When OpenAI combines ChatGPT with WebGPT, the issue of accessing current Internet data, and possibly the issue of ChatGPT hallucinating (at least as much as it does now) may be eliminated.
To be more clear from an academic perspective, we, or a student, could ask a question in the combined ChatGPT+WebGPT app that almost surely will arrive soon (remember that Microsoft just put $10 billion USD into OpenAI and combined ChatGPT with their Azure web service), and the ChatGPT+WebGPT app theoretically could provide accurate, up-to-date, responses with presumably real citations and references.
Here are the lead paragraphs from the OpenAI blog.
"For questions taken from the training distribution, our best model’s answers are about as factually accurate as those written by our human demonstrators, on average. However, out-of-distribution robustness is a challenge. To probe this, we evaluated our models on TruthfulQA,5 an adversarially-constructed dataset of short-form questions designed to test whether models fall prey to things like common misconceptions. Answers are scored on both truthfulness and informativeness, which trade off against one another (for example, “I have no comment” is considered truthful but not informative).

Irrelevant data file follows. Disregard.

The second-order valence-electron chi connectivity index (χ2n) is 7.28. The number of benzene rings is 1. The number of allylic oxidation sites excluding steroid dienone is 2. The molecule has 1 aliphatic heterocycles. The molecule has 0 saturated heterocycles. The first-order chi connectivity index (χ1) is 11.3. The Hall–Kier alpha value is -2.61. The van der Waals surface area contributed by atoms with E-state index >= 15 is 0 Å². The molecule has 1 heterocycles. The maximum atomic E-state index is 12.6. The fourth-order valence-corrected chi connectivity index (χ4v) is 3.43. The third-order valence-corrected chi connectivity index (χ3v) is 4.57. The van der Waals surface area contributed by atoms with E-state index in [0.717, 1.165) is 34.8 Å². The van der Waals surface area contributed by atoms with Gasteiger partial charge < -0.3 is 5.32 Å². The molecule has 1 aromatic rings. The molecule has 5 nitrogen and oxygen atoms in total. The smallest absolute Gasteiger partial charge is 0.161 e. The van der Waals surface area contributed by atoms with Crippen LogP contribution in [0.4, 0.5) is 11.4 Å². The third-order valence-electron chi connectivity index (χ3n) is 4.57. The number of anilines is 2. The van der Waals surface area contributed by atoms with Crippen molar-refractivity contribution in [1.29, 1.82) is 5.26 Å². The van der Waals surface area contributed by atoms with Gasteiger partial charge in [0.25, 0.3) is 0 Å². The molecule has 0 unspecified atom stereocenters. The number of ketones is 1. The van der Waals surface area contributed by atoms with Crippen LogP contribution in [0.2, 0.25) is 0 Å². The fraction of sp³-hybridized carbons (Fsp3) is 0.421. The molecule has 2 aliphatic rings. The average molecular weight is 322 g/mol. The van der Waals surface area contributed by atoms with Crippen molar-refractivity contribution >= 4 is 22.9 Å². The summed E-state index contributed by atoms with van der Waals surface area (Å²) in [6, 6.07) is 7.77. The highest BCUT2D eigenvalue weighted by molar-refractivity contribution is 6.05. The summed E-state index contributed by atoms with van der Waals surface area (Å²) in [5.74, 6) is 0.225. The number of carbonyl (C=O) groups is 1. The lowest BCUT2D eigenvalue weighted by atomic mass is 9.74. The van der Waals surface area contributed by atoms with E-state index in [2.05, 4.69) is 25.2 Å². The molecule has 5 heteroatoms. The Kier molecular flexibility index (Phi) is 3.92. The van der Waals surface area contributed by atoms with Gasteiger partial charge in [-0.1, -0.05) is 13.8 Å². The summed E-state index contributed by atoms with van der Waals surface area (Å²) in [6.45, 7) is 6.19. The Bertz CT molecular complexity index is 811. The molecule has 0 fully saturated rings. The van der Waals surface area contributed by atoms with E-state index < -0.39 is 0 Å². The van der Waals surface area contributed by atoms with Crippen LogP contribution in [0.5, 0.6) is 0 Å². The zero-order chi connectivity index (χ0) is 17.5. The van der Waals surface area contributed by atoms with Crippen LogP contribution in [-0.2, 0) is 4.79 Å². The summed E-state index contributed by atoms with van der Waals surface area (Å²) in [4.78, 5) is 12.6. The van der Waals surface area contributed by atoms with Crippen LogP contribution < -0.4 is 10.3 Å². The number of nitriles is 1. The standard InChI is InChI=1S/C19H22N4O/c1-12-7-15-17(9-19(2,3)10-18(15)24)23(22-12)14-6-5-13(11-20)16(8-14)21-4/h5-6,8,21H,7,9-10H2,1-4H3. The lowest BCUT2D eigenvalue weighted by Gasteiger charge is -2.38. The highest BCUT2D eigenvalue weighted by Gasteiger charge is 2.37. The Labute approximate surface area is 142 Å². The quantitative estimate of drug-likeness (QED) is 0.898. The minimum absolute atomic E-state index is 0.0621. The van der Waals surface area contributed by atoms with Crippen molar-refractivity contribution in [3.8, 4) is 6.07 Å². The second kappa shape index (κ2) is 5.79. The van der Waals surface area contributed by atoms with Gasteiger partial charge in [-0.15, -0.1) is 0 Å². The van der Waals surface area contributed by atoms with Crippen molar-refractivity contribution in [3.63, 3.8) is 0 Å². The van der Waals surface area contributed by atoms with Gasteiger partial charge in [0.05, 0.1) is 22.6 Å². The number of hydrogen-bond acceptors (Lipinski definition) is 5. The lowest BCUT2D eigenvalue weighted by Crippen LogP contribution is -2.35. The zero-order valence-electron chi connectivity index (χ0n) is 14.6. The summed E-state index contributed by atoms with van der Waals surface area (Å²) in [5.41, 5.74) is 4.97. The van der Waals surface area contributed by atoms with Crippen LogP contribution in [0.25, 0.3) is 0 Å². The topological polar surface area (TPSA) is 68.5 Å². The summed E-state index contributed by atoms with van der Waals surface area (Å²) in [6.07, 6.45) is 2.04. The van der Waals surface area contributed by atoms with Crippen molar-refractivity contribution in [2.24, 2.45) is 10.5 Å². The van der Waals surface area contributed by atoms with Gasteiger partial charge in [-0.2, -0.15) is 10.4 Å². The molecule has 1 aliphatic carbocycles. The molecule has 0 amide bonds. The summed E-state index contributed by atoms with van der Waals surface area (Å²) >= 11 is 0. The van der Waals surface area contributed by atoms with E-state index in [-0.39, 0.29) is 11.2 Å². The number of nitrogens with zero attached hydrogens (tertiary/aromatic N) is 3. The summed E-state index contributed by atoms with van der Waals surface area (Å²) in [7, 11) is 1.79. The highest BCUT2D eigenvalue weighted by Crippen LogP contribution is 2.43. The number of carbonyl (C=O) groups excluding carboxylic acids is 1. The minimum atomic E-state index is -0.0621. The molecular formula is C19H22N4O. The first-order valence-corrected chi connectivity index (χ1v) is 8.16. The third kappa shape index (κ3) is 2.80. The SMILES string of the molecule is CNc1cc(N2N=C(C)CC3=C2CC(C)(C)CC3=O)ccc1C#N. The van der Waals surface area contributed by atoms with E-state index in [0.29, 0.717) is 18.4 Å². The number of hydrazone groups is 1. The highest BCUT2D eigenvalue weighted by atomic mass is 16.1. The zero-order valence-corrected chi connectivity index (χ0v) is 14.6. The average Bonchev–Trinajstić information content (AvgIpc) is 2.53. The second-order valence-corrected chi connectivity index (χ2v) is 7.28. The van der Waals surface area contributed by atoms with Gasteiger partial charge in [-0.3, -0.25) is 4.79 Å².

"Our models outperform GPT-3 on TruthfulQA and exhibit more favourable scaling properties. However, our models lag behind human performance, partly because they sometimes quote from unreliable sources (as shown in the question about ghosts above). We hope to reduce the frequency of these failures using techniques like adversarial training."
#AI #ArtificialIntelligence #ChatGPT #Chatbot #AcademicIntegrity #TechnologyInTeaching #TippingPoint #DisruptiveInnovation #HigherEducation #AppliedLearning #WebGPT